--Not having any opening credits is a nice touch, reminding us that what we're watching isn't an episode of Doctor Who but supposed to be "found footage" of "real events" that "actually happened." The credits at the beginning would take us out of that moment.
--"What happened?" "From the beginning of time? That's a very long story."
--"Hold my hand." "I'm fine." "I'm not." The fact that Clara will be gone soon made the Doctor wanting to hold her hand even more poignant.
--Rasmussen's final explanation is a final break in the fourth wall that sounds almost too much like a Gatiss-insert: "I hope you enjoyed the show, I did try to make it exciting. All those scary bits, all those death-defying scrapes, and a proper climax...compelling viewing"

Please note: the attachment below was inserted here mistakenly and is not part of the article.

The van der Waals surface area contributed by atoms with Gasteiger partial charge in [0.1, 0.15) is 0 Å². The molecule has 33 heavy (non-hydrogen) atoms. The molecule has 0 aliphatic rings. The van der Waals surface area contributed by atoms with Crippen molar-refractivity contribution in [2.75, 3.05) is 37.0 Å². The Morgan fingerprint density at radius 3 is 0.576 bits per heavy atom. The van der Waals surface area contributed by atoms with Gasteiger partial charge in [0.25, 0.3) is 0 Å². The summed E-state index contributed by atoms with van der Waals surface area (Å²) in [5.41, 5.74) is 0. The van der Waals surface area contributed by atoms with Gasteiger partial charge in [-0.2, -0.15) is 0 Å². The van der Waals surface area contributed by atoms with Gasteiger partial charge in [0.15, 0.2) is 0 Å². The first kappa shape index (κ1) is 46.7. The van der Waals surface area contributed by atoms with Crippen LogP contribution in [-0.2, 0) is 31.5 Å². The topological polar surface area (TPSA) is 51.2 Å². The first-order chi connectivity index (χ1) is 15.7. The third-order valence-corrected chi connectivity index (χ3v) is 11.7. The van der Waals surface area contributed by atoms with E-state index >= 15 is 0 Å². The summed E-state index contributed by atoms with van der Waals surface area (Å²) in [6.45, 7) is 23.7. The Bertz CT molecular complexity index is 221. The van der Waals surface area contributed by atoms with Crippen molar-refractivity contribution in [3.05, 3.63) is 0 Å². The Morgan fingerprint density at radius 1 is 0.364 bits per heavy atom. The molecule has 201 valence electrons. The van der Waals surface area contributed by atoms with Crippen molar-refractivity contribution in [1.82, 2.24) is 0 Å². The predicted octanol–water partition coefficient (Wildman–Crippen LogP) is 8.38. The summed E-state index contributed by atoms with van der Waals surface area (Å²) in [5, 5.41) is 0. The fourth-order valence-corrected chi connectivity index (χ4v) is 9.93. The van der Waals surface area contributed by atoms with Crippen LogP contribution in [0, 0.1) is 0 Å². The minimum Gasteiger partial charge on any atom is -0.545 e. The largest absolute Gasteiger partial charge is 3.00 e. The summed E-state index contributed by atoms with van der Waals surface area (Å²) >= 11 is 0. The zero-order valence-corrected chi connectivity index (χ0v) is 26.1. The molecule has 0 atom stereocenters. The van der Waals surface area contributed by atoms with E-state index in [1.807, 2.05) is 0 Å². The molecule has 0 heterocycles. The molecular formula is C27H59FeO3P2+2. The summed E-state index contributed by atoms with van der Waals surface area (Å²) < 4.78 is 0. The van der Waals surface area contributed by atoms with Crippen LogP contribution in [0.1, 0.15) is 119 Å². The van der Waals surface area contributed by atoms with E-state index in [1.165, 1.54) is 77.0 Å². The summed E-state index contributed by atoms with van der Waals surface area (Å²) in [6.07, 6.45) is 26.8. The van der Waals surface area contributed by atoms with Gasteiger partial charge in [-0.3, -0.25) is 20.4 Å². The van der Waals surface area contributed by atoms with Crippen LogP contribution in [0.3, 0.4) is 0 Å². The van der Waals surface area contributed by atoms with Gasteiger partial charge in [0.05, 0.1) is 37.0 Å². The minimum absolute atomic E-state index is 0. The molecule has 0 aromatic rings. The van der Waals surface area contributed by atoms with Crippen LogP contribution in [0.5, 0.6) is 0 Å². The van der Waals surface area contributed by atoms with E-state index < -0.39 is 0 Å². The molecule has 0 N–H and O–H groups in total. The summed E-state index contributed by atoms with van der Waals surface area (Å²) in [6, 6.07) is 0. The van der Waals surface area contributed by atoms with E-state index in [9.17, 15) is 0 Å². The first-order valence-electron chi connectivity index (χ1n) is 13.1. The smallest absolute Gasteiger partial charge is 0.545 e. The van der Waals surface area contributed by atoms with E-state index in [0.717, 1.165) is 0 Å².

--Clara never gets to name things. Only the Doctor gets to name new creatures the duo stumble upon. How God-like of him. (Stay self-aware, Doctor Who!)
--One final Gatiss-insert: "I did tell you not to watch." So was that advice we should have taken? What, my dear readers, really happened?
Friday, November 13, 2015
--Ichabod nicely sums up the theme of this week's episode thus: "What we do not know may hurt us."
--Berserkers! Gotta love the Norse mythology references.
--Joe's advice to Ichabod about those things Mr. Crane is fearing? "Talk to her." Even Joe gets that Team Witnesses need each other to be complete.
--Did anyone think Sophie was FBI?? I sure as heck didn't. But, along a similar vein, Ichabod calling her "pugnacious" is really his way of saying she's a bitch.